The last feature that makes Revit special isn't so much a feature as much as it is a core function: parametric data.
Revit is, among many other things, used to implement 3D models of building products to scale in a project (BIM content). Doing so allows building professionals throughout an entire project lifecycle better understand where specific products go and how they fit into the overall design. But, this is only a small piece of the parametric functionality of Revit.
Built into Revit is the ability to add parameters (embedded information) to specific items within a project. These can take many shapes, such as constraints that limit a user’s ability to modify a model outside of the options provided by a manufacturer, or any other type of information that impacts the project throughout its lifecycle, such as energy usage, manufacturer URLs, and support information.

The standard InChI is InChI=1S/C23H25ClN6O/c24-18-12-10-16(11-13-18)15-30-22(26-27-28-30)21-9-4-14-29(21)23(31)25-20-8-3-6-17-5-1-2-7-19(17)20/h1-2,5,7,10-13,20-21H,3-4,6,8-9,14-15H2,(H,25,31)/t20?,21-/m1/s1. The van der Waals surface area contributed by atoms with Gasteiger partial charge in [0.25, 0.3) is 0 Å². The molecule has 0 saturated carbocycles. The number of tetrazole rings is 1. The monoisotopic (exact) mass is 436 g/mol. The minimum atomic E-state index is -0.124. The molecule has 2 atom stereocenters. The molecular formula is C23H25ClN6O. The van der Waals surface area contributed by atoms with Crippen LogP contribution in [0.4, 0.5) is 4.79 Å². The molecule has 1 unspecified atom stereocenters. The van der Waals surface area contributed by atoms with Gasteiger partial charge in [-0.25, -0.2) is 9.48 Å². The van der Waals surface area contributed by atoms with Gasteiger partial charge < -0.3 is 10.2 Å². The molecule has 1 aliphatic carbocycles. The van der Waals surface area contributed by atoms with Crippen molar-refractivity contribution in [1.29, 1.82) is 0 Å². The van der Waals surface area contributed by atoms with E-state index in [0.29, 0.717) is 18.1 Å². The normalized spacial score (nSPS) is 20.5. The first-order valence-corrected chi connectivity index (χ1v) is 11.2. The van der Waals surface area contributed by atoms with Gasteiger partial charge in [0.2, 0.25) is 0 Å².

More importantly for an architect, all of this information can be used by Revit to automatically and efficiently create schedules for an entire project. This software "intelligence" allows a designer to eliminate repetitive and/or simple tasks and spend more time on essential aspects of design.
Revit parameters also provide easy integration with construction documents like product specifications. Because construction projects are often operating on strict deadlines, having all relevant product data easily accessible in the same place is key to saving time, having better designs, and happier clients.